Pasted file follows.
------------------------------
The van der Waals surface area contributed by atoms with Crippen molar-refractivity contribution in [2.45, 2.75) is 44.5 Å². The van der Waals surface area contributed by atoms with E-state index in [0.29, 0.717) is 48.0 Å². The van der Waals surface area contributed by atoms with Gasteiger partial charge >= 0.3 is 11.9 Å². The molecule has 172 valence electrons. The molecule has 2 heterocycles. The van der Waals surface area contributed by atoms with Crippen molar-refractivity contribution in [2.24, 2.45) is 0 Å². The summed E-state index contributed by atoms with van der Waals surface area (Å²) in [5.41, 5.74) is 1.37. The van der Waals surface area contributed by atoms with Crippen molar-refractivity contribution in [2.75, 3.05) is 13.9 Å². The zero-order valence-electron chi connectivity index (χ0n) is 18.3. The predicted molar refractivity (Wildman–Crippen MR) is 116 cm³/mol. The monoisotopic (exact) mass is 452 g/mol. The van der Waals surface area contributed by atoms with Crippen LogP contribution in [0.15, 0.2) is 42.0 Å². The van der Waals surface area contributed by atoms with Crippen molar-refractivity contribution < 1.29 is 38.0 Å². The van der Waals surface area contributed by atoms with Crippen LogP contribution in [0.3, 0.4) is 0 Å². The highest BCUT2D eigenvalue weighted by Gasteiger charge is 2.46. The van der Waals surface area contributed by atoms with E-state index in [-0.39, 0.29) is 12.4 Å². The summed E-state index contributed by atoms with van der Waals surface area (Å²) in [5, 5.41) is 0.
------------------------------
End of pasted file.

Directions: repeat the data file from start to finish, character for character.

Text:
The van der Waals surface area contributed by atoms with Crippen molar-refractivity contribution in [2.45, 2.75) is 44.5 Å². The van der Waals surface area contributed by atoms with E-state index in [0.29, 0.717) is 48.0 Å². The van der Waals surface area contributed by atoms with Gasteiger partial charge >= 0.3 is 11.9 Å². The molecule has 172 valence electrons. The molecule has 2 heterocycles. The van der Waals surface area contributed by atoms with Crippen molar-refractivity contribution in [2.24, 2.45) is 0 Å². The summed E-state index contributed by atoms with van der Waals surface area (Å²) in [5.41, 5.74) is 1.37. The van der Waals surface area contributed by atoms with Crippen molar-refractivity contribution in [2.75, 3.05) is 13.9 Å². The zero-order valence-electron chi connectivity index (χ0n) is 18.3. The predicted molar refractivity (Wildman–Crippen MR) is 116 cm³/mol. The monoisotopic (exact) mass is 452 g/mol. The van der Waals surface area contributed by atoms with Crippen LogP contribution in [0.15, 0.2) is 42.0 Å². The van der Waals surface area contributed by atoms with Crippen molar-refractivity contribution < 1.29 is 38.0 Å². The van der Waals surface area contributed by atoms with Crippen LogP contribution in [0.3, 0.4) is 0 Å². The highest BCUT2D eigenvalue weighted by Gasteiger charge is 2.46. The van der Waals surface area contributed by atoms with E-state index in [-0.39, 0.29) is 12.4 Å². The summed E-state index contributed by atoms with van der Waals surface area (Å²) in [5, 5.41) is 0.